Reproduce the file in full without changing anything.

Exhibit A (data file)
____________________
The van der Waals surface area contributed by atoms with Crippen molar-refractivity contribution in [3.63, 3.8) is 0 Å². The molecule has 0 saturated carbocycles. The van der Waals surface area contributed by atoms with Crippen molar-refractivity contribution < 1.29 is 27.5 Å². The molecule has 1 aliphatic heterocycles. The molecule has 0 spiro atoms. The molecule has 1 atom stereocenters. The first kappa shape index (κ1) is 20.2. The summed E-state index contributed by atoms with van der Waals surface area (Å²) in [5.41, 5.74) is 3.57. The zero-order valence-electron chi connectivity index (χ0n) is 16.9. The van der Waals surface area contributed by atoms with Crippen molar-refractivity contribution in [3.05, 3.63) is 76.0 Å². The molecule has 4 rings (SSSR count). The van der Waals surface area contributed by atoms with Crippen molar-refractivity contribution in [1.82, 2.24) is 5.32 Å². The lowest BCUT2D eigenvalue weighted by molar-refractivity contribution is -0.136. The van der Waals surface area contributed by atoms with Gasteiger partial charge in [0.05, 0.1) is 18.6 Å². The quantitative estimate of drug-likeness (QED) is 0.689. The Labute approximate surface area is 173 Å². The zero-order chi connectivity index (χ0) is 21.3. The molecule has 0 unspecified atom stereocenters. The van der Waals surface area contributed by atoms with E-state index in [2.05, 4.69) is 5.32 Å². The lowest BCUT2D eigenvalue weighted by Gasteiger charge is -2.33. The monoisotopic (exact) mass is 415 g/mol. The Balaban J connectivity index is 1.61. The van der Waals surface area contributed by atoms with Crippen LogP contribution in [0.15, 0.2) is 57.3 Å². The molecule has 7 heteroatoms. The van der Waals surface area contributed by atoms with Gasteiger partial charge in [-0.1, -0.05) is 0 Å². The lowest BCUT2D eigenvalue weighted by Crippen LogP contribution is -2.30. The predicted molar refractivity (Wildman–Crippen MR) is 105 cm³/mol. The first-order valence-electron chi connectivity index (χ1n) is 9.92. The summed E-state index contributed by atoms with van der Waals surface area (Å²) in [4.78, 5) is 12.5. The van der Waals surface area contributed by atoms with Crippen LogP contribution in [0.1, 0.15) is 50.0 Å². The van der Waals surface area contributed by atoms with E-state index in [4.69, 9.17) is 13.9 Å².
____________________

The van der Waals surface area contributed by atoms with Crippen molar-refractivity contribution in [3.63, 3.8) is 0 Å². The molecule has 0 saturated carbocycles. The van der Waals surface area contributed by atoms with Crippen molar-refractivity contribution < 1.29 is 27.5 Å². The molecule has 1 aliphatic heterocycles. The molecule has 0 spiro atoms. The molecule has 1 atom stereocenters. The first kappa shape index (κ1) is 20.2. The summed E-state index contributed by atoms with van der Waals surface area (Å²) in [5.41, 5.74) is 3.57. The zero-order valence-electron chi connectivity index (χ0n) is 16.9. The van der Waals surface area contributed by atoms with Crippen molar-refractivity contribution in [3.05, 3.63) is 76.0 Å². The molecule has 4 rings (SSSR count). The van der Waals surface area contributed by atoms with Crippen molar-refractivity contribution in [1.82, 2.24) is 5.32 Å². The lowest BCUT2D eigenvalue weighted by molar-refractivity contribution is -0.136. The van der Waals surface area contributed by atoms with Gasteiger partial charge in [0.05, 0.1) is 18.6 Å². The quantitative estimate of drug-likeness (QED) is 0.689. The Labute approximate surface area is 173 Å². The zero-order chi connectivity index (χ0) is 21.3. The molecule has 0 unspecified atom stereocenters. The van der Waals surface area contributed by atoms with E-state index in [2.05, 4.69) is 5.32 Å². The lowest BCUT2D eigenvalue weighted by Gasteiger charge is -2.33. The monoisotopic (exact) mass is 415 g/mol. The Balaban J connectivity index is 1.61. The van der Waals surface area contributed by atoms with Crippen LogP contribution in [0.15, 0.2) is 57.3 Å². The molecule has 7 heteroatoms. The van der Waals surface area contributed by atoms with Gasteiger partial charge in [-0.1, -0.05) is 0 Å². The lowest BCUT2D eigenvalue weighted by Crippen LogP contribution is -2.30. The predicted molar refractivity (Wildman–Crippen MR) is 105 cm³/mol. The first-order valence-electron chi connectivity index (χ1n) is 9.92. The summed E-state index contributed by atoms with van der Waals surface area (Å²) in [4.78, 5) is 12.5. The van der Waals surface area contributed by atoms with Crippen LogP contribution in [0.1, 0.15) is 50.0 Å². The van der Waals surface area contributed by atoms with E-state index in [4.69, 9.17) is 13.9 Å².